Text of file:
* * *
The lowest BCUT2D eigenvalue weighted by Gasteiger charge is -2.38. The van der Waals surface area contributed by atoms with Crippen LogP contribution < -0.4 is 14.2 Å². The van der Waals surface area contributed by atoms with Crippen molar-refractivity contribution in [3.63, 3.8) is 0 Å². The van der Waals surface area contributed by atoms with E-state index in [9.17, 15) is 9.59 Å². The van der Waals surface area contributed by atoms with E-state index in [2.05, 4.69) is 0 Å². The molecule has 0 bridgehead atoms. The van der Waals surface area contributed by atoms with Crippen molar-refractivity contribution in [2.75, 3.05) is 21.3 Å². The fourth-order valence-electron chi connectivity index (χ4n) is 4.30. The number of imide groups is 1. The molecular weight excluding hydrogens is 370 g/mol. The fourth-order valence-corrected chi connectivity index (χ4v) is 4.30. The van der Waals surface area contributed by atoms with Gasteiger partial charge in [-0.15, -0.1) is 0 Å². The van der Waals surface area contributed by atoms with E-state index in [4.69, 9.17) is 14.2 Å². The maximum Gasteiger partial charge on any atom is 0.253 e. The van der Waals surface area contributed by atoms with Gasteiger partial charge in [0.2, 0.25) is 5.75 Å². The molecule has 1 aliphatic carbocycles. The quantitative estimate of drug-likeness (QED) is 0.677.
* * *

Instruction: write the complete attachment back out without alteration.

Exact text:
The lowest BCUT2D eigenvalue weighted by Gasteiger charge is -2.38. The van der Waals surface area contributed by atoms with Crippen LogP contribution < -0.4 is 14.2 Å². The van der Waals surface area contributed by atoms with Crippen molar-refractivity contribution in [3.63, 3.8) is 0 Å². The van der Waals surface area contributed by atoms with E-state index in [9.17, 15) is 9.59 Å². The van der Waals surface area contributed by atoms with E-state index in [2.05, 4.69) is 0 Å². The molecule has 0 bridgehead atoms. The van der Waals surface area contributed by atoms with Crippen molar-refractivity contribution in [2.75, 3.05) is 21.3 Å². The fourth-order valence-electron chi connectivity index (χ4n) is 4.30. The number of imide groups is 1. The molecular weight excluding hydrogens is 370 g/mol. The fourth-order valence-corrected chi connectivity index (χ4v) is 4.30. The van der Waals surface area contributed by atoms with Gasteiger partial charge in [-0.15, -0.1) is 0 Å². The van der Waals surface area contributed by atoms with E-state index in [4.69, 9.17) is 14.2 Å². The maximum Gasteiger partial charge on any atom is 0.253 e. The van der Waals surface area contributed by atoms with Gasteiger partial charge in [0.2, 0.25) is 5.75 Å². The molecule has 1 aliphatic carbocycles. The quantitative estimate of drug-likeness (QED) is 0.677.